A patient with cancer can potentially be treated with one or more of the five pillars of cancer treatment – surgery, chemotherapy, radiation, hormone therapy and targeted therapy. Now, immunotherapy can be considered part of the arsenal for some cancers.

Cancer immunotherapy consists of treatments (now mostly within clinical trials) that boost the immune system, allowing the body’s own defences to combat cancer.

Encouraging results from some landmark clinical trials in the last three to five years have demonstrated some very dramatic clinical responses in certain cancers, said Dr Toh Han Chong, Senior Consultant, Division of Medical Oncology, and Deputy Director, National Cancer Centre Singapore (NCCS), a member of the SingHealth group. Dr Toh is Principal Investigator of a recent immunotherapy clinical trial in Singapore.

He said that immunotherapy has emerged as a real and promising new treatment because of a much better understanding of how the immune system works, following many years of intense research into cancer immunology. Medical science now knows more about how the immune system works, and this intricate knowledge is translatable into new, more effective drugs today. A prestigious journal, Science, voted cancer immunotherapy as their overall Breakthrough of the Year in 2013.

“Cancer cells are good at disguising themselves, but new knowledge has helped us figure out how they do this in greater detail, and how we can recognise some subtle differences between cancer cells and normal cells, so as to design sophisticated immunotherapy drugs that exploit this weakness in cancer’s Achilles heel. With the use of immunotherapy, the immune system can actually recognise and combat these cancer cells in a much more precise manner now while sparing normal cells,” Dr Toh said.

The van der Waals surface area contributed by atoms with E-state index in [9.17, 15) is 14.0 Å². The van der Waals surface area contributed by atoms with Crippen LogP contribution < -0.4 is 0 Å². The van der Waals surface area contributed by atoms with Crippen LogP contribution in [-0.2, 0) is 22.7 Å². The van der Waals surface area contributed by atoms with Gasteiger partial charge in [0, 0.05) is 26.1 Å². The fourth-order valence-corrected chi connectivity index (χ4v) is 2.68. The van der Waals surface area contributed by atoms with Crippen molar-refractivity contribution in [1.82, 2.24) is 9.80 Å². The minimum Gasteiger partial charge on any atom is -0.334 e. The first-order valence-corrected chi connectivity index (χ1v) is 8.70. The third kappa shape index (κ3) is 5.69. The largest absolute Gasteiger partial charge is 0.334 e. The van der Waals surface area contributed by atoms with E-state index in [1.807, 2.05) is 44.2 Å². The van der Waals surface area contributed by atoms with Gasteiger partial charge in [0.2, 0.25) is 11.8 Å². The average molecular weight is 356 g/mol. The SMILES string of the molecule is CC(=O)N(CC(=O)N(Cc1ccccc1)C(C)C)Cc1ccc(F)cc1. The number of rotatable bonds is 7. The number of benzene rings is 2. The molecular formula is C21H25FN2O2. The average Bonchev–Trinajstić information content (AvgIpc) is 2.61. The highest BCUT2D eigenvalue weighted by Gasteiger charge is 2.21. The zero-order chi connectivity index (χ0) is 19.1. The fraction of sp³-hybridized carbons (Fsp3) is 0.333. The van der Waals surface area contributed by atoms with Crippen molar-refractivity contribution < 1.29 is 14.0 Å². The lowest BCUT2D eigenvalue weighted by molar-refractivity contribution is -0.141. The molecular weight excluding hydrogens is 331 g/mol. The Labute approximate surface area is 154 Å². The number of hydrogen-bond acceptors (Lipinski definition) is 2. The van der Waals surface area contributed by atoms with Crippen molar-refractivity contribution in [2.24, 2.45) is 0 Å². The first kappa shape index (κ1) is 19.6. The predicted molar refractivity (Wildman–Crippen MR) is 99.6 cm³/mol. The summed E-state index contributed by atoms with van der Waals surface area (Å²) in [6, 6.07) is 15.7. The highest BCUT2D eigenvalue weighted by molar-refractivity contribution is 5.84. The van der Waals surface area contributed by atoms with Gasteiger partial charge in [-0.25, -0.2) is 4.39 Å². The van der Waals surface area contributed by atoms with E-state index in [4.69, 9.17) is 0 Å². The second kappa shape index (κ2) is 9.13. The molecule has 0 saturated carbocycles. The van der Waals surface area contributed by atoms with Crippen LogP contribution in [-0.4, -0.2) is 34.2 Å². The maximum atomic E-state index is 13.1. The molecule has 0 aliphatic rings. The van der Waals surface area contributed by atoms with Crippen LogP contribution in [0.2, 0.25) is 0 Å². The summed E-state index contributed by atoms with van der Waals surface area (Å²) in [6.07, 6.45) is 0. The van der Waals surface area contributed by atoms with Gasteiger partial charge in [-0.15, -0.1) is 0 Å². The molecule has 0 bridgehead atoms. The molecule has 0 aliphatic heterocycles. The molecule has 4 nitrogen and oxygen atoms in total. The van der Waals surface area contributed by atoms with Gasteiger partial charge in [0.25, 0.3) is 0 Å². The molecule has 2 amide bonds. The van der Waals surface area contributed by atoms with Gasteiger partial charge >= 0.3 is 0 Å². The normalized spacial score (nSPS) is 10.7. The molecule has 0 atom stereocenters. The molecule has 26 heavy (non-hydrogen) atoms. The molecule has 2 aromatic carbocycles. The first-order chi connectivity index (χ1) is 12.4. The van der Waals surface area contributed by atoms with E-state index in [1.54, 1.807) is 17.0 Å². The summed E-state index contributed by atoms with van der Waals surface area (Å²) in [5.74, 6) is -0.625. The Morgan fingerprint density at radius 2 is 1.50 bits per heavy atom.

4 main forms of immunotherapy

There are different types of cancer immunotherapy. Some rely on harnessing the patient’s own blood as the main source of treatment development, while others use laboratory-made or commercially manufactured immune system proteins and antibodies. The main forms of immunotherapy include vaccines, antibodies, cytokines and T-cell therapy.


There are two main types of cancer vaccines – those which reduce the risk of cancer (prophylactic vaccines) and those which treat established cancer (therapeutic vaccines). Prophylactic vaccines are given to reduce the risk of people getting specific cancers. Among those now available are vaccines to prevent Hepatitis B (thus reducing the risk of liver cancer) and vaccines that induce immunity against human papillomavirus thus reducing cervical cancer risk.

Therapeutic vaccines are given to people who already have established cancer. These train the immune system to recognise and destroy cancer cells existing in some amount in the human patient. While there are many ongoing trials evaluating therapeutic cancer vaccines, only one has been FDA-approved so far – Sipuleucl-T, or Provenge – and this is for the treatment of advanced prostate cancer.

Read on for more types of immunotherapy.

Ref. Q15